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Dust in Eastern China
This page contains archived content and is no longer being updated. At the time of publication, it represented the best available science. However, more recent observations and studies may have rendered some content obsolete.
Dust from the Gobi Desert blew across the coastal plain of eastern China in mid-March 2013. When the Moderate Resolution Imaging Spectroradiometer (MODIS) on NASA’s Aqua satellite captured this natural-color image on March 14, aerosols were thick over Beijing and the Bo Hai Sea. Although dust hung heavy over the plain, some mountain peaks (such as those of the Taihang Shan) rose above the dust and haze.
Dust had been blowing through China for several days by the time MODIS captured this image. Arising along the border between China and southwestern Mongolia, the dust extended as far south as the Sichuan Basin.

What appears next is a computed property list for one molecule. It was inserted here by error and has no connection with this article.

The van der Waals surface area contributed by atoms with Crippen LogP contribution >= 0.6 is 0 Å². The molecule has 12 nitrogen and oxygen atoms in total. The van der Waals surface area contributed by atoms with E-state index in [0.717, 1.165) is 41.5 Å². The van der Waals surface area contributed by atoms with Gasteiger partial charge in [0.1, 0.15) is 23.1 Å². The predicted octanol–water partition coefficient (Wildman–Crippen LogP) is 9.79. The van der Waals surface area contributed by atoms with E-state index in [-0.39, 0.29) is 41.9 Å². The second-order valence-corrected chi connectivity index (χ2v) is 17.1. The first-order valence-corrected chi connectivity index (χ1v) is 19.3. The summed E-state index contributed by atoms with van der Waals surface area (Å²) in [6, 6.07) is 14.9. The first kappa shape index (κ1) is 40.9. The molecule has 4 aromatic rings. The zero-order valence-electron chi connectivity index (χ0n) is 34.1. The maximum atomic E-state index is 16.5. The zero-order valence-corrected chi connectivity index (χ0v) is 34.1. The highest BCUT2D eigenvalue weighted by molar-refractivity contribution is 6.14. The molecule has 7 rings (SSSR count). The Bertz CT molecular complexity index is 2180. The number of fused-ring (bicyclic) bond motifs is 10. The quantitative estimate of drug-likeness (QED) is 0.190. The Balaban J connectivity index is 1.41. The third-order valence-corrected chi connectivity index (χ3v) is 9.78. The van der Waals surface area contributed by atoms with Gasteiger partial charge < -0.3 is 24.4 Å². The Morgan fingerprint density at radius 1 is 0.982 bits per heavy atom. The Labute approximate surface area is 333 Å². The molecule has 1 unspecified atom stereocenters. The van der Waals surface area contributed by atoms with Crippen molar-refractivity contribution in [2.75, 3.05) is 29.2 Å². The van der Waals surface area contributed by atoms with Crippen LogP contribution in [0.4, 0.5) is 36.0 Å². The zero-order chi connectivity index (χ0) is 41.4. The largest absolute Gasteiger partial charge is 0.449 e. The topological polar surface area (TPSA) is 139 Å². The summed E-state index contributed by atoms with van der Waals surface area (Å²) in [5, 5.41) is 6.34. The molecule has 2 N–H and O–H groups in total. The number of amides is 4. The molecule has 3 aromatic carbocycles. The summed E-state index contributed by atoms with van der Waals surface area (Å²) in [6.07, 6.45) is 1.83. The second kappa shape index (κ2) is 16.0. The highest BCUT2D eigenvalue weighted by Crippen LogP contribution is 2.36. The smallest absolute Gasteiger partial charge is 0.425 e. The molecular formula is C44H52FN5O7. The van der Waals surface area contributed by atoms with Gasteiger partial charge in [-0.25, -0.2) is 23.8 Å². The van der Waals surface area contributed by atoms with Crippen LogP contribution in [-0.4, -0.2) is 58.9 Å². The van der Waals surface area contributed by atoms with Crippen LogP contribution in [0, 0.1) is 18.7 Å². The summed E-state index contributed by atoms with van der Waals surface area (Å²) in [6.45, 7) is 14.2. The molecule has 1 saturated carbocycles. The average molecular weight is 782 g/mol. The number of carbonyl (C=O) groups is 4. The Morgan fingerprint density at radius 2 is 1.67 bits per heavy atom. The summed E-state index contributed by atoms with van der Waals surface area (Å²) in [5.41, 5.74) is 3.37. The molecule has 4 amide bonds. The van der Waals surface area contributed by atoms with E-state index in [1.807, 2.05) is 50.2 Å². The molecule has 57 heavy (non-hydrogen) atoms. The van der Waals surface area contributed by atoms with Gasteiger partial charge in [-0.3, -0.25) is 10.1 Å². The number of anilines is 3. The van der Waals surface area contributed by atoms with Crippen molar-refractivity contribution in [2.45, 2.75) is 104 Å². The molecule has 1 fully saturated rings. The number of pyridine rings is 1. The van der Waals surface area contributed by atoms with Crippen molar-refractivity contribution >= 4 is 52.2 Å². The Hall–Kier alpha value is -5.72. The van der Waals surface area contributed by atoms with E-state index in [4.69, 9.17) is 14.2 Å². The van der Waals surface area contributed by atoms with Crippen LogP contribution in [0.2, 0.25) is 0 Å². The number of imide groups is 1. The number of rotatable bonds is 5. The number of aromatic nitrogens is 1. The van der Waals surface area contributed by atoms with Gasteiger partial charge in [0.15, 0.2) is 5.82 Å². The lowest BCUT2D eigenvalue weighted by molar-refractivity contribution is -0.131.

On March 10, China Daily reported that winds had blown haze out of the Beijing area but brought in dust to replace it. As a result, the major air pollutant in the capital city changed from PM2.5 to PM10. Both PM2.5 and PM10 particles can pose health hazards, although PM2.5 particles are generally considered more dangerous because their smaller size allows them to be inhaled more deeply into the lungs. Within a few days, PM2.5 levels had risen again; the Twitter feed from the U.S. Embassy in Beijing reported PM2.5 readings of unhealthy and very unhealthy as of March 14.
High winds in eastern China downed power lines, blew the roof off a factory, and fanned the flames of a wildfire at Mount Taishan, a World Heritage site, according to China Daily. The mid-March dust was the second dust event to affect Beijing in 2013.